As you inspect green onions you may come across discolored tops, watersoaked tops or even decay. But you may come come across insect damage, usually seen affecting the tops.
Seen above in this image, this insect damage is caused by a leafminer, insects that feed on leaves of many vegetables. The adult insect is a winged insect, but the larvae is what causes this damage. The winding paths or trails are the result of feeding and characteristic of this insect. Identifying this defect is pretty easy, but determining if the insect damage is severe enough to be scored as a defect is not so easy.
Let’s take a look at the U.S. Grade Standards for Green Onions. The standard was originally published in 1947, and surprisingly contains the same language today, some 65 years later. The requirements for U.S. No. 1 state the green onions must be free from damage caused by insects. That’s it. Nothing more is mentioned about insect damage, specifically,the amount allowed (scoring guidelines). The general definition of damage would be applied in this case, meaning if the insect damage is severe enough to materially affect the appearance of the individual onion.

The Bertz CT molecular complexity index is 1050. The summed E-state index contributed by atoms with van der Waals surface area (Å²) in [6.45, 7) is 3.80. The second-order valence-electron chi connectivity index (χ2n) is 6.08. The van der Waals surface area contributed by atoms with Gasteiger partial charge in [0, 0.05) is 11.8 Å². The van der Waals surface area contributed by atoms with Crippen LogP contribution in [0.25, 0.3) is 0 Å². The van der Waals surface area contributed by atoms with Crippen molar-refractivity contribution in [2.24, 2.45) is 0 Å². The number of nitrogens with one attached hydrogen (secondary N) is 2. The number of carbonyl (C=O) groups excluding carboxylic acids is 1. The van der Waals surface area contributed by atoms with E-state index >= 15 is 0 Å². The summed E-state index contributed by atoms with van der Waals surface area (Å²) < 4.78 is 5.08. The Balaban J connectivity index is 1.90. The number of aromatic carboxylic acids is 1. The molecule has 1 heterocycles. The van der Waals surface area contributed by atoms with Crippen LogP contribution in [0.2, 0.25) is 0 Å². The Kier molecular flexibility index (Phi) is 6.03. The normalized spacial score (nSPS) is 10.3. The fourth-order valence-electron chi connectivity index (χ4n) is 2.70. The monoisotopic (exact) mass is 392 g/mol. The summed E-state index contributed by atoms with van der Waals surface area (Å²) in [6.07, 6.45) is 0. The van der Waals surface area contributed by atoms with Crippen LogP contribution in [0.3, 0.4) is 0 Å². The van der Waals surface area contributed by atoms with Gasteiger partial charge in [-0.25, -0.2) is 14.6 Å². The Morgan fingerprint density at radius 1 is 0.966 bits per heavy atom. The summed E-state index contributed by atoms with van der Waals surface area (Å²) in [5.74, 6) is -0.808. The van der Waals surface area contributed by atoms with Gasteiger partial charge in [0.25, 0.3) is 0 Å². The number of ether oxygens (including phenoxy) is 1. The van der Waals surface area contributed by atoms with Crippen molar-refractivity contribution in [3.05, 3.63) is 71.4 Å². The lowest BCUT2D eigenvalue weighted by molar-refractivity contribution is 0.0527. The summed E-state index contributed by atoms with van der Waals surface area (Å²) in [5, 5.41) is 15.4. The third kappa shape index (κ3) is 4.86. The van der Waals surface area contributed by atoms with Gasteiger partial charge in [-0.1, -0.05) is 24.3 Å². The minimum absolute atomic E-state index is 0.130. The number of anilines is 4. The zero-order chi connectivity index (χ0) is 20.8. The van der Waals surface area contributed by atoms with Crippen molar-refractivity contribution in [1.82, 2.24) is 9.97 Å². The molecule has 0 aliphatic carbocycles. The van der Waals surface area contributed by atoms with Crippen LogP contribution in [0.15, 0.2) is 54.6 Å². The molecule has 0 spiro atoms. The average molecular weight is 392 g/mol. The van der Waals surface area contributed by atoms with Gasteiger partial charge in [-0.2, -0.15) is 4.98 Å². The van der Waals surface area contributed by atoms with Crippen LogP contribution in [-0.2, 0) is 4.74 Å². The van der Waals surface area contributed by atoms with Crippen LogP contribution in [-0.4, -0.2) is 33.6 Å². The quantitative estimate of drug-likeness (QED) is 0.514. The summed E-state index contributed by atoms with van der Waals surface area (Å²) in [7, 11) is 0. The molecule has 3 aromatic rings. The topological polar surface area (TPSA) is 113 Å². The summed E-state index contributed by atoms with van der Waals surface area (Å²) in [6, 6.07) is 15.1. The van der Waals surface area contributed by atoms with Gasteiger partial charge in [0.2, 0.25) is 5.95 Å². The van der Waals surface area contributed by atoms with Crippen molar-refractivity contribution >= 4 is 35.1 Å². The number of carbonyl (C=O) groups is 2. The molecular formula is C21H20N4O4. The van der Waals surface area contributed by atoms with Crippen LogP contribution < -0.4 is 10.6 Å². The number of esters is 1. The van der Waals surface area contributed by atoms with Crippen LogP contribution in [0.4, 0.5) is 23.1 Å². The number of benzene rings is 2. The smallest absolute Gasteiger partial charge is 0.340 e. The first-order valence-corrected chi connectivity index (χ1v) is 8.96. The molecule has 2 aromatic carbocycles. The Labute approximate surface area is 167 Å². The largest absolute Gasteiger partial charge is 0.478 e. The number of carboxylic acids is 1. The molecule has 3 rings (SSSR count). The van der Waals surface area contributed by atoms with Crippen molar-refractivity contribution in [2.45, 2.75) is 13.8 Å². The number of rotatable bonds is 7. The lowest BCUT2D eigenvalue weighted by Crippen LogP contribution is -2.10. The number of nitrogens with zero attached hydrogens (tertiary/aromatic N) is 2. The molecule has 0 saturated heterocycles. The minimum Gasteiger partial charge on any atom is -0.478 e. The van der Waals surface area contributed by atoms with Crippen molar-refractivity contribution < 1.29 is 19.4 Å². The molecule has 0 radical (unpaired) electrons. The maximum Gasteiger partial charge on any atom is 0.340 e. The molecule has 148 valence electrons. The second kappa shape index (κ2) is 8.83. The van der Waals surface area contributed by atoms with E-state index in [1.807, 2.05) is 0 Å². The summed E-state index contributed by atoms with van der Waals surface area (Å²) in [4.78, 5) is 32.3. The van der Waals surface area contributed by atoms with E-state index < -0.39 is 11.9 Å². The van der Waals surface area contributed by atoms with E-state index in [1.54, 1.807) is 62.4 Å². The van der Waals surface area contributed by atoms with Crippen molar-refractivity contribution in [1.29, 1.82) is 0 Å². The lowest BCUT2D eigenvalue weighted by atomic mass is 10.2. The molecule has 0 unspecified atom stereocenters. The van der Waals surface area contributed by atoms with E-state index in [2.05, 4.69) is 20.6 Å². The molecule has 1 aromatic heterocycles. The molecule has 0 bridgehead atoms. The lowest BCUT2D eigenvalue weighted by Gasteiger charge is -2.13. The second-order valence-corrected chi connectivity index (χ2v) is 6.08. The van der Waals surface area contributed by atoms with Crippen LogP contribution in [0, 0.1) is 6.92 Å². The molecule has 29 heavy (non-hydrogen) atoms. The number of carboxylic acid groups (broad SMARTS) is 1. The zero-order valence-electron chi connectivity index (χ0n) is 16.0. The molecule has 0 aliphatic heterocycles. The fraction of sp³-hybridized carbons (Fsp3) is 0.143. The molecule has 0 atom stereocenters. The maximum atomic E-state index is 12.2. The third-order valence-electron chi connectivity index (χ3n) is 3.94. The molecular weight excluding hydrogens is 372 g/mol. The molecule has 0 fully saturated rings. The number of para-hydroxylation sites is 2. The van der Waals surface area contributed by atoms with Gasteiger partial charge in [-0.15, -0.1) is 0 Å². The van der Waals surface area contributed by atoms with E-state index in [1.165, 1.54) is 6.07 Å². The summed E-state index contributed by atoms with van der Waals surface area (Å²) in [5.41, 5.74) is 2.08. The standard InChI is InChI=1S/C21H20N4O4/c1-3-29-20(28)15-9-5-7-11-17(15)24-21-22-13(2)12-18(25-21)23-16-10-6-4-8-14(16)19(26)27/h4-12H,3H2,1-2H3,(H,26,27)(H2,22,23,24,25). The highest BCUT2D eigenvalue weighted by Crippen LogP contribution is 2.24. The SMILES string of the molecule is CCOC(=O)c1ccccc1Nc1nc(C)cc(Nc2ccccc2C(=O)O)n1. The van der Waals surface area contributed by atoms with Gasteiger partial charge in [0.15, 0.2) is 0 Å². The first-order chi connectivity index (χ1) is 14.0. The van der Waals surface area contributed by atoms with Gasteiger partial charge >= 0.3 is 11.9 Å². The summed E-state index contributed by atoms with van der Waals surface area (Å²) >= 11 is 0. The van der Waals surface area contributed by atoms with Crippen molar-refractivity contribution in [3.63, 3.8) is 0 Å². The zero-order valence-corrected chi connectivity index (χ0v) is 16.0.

The key point in the scoring definition is “if it materially affects the appearance of the individual onion”, not the appearance of the bunch. For example, taking a look at the above image you can clearly see the insect damage caused by the leafminer. You can see the damage on the one onion for sure, and possibly on another onion or two. If you picked up this bunch of green onions you may not even notice the insect scarring, and would not even think about it being a defect. But for green onions you are inspecting the individual onions, not the bunch as a whole. When inspecting green onions you would separate the onions, counting out 50 individual onions, and pull out any defective onions, such as the one shown above. If you find three individual onions with insect damage, out of a 50 count sample, you would have 6% damage by insect damage for that sample.
And lastly, how bad must the leafminer injury be to be considered as being materially affecting the appearance? The USDA does not have any visual aids available or scoring guidelines to follow. Again, using the above image, the amount of leafminer shown would definitely be a defect. I would suggest a guideline of “score the green onion as a defect if the aggregate amount of insect damage exceeds an area greater than 3/4 inch in length.”